The top U.S. diplomat in Ukraine claims there is a direct connection between congressionally approved military aid and Ukrainian interference in domestic U.S. politics — the quid pro quo that President Trump and his allies have long denied.
- Why it matters: Career public servants are increasingly undermining the Trump administration's all-out efforts to stymie the impeachment probe.
The big picture: U.S. envoy Bill Taylor's explosive testimony to House investigators today relied largely on his conversations with U.S. Ambassador to the EU Gordon Sondland, Axios' Alayna Treene and Zachary Basu report.
- Taylor said the White House made clear that Ukraine wouldn't get military aid unless it promised to investigate natural gas company Burisma — aka investigate the Bidens — and alleged interference in the 2016 election.
- From Taylor's testimony: "Toward the end of an otherwise normal meeting, a voice on the call — the person was off-screen — said that she was from OMB and that her boss had instructed her not to approve any additional spending of security assistance for Ukraine until further notice. I and others sat in astonishment. ... All that the OMB staff person said was that the directive had come from the President to the Chief of Staff to OMB."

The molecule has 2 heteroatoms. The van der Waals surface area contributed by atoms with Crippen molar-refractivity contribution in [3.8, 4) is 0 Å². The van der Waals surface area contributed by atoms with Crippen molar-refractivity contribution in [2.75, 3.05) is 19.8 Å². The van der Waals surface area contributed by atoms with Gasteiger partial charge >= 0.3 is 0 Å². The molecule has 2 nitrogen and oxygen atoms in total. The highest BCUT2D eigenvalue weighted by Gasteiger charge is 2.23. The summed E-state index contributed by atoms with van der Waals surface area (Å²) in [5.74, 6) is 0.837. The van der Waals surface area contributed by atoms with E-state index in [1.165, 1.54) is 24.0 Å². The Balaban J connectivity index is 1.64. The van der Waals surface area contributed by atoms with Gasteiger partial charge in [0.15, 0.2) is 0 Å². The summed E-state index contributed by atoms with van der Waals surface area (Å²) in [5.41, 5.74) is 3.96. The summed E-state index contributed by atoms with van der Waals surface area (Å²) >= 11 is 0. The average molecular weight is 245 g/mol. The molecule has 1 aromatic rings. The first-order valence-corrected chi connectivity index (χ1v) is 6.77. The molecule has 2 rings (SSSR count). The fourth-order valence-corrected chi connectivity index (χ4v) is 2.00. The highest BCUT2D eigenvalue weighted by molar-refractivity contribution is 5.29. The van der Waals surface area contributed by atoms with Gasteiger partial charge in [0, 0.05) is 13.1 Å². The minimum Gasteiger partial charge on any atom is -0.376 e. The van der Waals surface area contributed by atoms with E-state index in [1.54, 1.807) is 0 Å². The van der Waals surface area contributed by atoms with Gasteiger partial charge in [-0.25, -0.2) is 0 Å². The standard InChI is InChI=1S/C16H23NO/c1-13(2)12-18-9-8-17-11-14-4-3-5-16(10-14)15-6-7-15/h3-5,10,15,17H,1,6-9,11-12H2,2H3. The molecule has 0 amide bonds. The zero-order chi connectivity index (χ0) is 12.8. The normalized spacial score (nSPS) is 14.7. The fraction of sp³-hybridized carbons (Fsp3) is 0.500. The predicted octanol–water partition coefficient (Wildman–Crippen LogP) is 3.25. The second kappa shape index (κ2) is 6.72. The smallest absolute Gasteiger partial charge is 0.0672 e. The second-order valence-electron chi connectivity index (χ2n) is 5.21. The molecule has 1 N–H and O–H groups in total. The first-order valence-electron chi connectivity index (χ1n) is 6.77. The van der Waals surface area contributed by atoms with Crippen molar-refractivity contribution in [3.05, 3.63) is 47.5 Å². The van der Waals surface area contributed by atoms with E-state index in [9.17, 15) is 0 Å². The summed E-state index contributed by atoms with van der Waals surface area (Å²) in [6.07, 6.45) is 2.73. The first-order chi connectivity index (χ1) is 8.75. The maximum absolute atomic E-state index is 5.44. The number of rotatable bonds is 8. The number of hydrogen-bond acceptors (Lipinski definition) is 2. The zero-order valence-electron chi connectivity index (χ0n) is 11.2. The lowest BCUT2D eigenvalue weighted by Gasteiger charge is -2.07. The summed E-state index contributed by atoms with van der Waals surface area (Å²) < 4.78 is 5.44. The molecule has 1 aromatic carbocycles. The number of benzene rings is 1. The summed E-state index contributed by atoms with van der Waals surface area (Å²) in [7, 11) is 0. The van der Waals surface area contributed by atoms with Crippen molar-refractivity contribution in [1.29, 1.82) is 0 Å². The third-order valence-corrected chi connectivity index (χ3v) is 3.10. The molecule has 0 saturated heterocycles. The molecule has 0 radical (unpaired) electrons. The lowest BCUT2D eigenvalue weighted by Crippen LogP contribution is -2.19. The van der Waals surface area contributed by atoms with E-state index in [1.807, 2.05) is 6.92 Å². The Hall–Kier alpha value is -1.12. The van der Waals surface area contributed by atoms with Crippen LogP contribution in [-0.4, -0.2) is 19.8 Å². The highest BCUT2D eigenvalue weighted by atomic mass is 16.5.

Between the lines: Taylor's testimony noted his concerns that there were two channels of U.S. policymaking toward Ukraine.
- Of special concern was the "irregular, informal" channel operated by Rudy Giuliani, special envoy to Ukraine Kurt Volker, Energy Secretary Rick Perry and Sondland.
Go deeper: Read Taylor's full opening statement
P.S.: The anonymous senior Trump administration official who authored an infamous New York Times op-ed against Trump last year has written a book. The release date is Nov. 19.